I am also excited that Audrey Niffenegger is finally coming out with a new book, HER FEARFUL SYMMETRY, on September 29th (see Alea's WoW post about it to see the cover if you haven't already). A lot of money riding on that one, as well as Dan Brown's new one (which I won't pick up - anytime soon at least - though I have to admit to reading THE DA VINCI CODE and ANGELS AND DEMONS).
Some books keep getting pushed back. David Mitchell's new one (slated for 2009 but now pushed back to 2010) is on my radar - hope it's more CLOUD ATLAS than BLACK SWAN GREEN though.
And what's going on with book 2 in the Joy of Spooking series by PJ Bracegirdle? It was supposed to come out this summer, but it isn't listed anywhere.
I would also most definitely be interested in new novels by Marcus Zusak, Lionel Shriver, Barbara Kingsolver, Douglas Coupland, and Michelle Richmond. (I've read or own 2 or more books by these authors, just to narrow it down a bit).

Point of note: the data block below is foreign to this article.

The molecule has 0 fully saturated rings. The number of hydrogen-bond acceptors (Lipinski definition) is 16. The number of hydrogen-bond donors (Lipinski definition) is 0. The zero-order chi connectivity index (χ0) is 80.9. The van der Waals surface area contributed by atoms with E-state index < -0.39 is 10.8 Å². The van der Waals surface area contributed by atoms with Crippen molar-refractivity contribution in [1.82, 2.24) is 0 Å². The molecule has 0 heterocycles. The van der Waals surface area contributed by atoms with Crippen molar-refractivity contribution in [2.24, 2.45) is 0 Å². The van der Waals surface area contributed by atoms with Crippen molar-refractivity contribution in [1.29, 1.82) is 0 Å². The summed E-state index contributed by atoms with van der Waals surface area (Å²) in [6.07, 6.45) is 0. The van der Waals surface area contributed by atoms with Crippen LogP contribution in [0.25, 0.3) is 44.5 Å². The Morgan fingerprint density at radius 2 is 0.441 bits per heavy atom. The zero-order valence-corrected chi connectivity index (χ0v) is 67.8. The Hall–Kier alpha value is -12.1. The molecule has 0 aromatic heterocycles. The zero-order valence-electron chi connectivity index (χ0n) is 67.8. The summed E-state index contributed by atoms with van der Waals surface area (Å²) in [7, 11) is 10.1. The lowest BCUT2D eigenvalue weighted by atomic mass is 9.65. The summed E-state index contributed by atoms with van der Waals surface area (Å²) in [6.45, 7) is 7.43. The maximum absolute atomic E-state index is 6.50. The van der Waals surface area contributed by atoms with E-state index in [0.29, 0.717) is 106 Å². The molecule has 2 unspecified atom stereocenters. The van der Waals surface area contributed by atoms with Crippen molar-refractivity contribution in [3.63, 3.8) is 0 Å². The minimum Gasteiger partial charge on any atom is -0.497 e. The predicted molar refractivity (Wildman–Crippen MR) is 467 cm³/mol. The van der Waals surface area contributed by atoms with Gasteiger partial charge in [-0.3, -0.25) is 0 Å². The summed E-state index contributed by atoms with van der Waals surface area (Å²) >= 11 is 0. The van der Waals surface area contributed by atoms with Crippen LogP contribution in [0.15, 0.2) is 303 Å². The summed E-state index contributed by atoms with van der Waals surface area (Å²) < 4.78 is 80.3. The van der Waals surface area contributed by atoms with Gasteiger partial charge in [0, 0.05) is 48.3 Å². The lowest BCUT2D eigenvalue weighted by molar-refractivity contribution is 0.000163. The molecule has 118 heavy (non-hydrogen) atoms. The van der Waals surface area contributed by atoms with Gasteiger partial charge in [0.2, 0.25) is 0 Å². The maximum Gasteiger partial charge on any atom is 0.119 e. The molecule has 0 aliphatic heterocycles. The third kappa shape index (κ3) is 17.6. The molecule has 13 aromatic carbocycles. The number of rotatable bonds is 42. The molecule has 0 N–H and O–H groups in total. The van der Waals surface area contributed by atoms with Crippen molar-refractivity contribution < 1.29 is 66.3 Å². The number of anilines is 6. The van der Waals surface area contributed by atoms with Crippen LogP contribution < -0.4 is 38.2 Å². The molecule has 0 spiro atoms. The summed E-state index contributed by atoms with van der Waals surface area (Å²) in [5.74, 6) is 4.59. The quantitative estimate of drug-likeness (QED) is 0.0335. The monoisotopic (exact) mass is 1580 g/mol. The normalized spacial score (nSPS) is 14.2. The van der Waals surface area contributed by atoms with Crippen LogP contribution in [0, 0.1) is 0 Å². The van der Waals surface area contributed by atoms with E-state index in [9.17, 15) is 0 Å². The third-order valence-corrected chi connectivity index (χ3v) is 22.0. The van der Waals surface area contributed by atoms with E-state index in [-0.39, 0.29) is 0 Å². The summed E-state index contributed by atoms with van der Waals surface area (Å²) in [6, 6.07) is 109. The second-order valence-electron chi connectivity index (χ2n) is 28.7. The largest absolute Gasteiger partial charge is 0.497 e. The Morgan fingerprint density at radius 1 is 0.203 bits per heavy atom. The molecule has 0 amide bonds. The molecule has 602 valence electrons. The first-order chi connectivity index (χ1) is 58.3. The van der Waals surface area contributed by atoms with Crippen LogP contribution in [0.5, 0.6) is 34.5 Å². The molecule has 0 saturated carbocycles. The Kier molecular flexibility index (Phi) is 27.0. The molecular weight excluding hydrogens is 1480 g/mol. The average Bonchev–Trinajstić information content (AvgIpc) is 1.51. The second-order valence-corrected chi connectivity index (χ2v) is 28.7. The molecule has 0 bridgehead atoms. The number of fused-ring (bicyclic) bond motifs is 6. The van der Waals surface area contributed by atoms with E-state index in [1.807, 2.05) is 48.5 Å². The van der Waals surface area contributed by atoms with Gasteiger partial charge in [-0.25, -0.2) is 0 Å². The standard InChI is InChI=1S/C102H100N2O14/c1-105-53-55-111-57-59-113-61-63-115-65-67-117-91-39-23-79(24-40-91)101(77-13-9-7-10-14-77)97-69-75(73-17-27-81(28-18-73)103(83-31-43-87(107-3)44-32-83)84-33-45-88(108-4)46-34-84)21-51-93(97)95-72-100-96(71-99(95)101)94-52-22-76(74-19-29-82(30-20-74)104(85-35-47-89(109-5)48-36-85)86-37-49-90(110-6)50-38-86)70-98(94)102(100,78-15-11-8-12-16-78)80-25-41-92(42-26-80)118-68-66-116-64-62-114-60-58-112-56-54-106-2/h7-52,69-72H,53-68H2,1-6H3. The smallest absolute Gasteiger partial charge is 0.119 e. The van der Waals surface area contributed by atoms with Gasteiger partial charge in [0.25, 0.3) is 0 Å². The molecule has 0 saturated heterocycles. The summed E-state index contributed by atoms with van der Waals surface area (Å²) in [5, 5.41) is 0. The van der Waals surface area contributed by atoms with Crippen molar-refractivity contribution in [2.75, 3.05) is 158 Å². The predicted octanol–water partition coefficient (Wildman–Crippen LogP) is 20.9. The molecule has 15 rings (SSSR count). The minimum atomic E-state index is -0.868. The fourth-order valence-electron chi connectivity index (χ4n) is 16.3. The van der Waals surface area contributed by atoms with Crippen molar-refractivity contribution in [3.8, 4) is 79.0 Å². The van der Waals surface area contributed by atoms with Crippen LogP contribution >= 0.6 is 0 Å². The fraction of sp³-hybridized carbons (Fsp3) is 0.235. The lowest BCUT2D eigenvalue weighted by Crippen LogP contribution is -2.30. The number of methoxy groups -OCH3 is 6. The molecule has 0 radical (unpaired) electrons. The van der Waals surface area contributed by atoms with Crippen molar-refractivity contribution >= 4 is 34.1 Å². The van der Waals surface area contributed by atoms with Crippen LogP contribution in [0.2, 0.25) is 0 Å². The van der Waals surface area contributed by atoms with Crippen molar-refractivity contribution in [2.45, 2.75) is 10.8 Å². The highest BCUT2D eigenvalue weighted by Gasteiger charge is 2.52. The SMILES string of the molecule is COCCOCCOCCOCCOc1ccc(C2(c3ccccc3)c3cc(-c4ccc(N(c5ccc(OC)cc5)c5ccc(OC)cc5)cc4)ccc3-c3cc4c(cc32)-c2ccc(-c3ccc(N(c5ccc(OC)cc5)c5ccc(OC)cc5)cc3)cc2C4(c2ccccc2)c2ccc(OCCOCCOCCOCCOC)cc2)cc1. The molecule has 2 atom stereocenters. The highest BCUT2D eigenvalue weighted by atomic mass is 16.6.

So tell me, in your opinion, which authors really need to announce that they are releasing a new book? You don't need to mention series books unless, like Joy of Spooking, they are overdue.
Tuesday, June 23, 2009
Beth Kephart's newest novel NOTHING BUT GHOSTS releases today. I am in the middle of it and loving it so far (review up on Thursday). The amazing My Friend Amy put together a live chat/reading/party with Beth set for next Tuesday, June 30th at 9 PM PST/6 PM EST on her blog.
Not only that but we are both sponsoring a contest/book drive where the prizes get sweeter the more books are sold. Our goal is to sell 200 books to support this deserving author and show that blogs CAN have an impact on sales.
There are two ways to enter the contest - come to the chat/reading or send your receipt for NOTHING BUT GHOSTS to Amy (if you buy over amazon, use this link to make your purchase count automatically.) . Doing both gets you two entries. The prizes are:
At 25 copies sold, a paperback copy of Undercover along with a limited edition not available in stores My Friend Amy keychain!
At 50 copies, a 10 dollar Amazon Giftcard.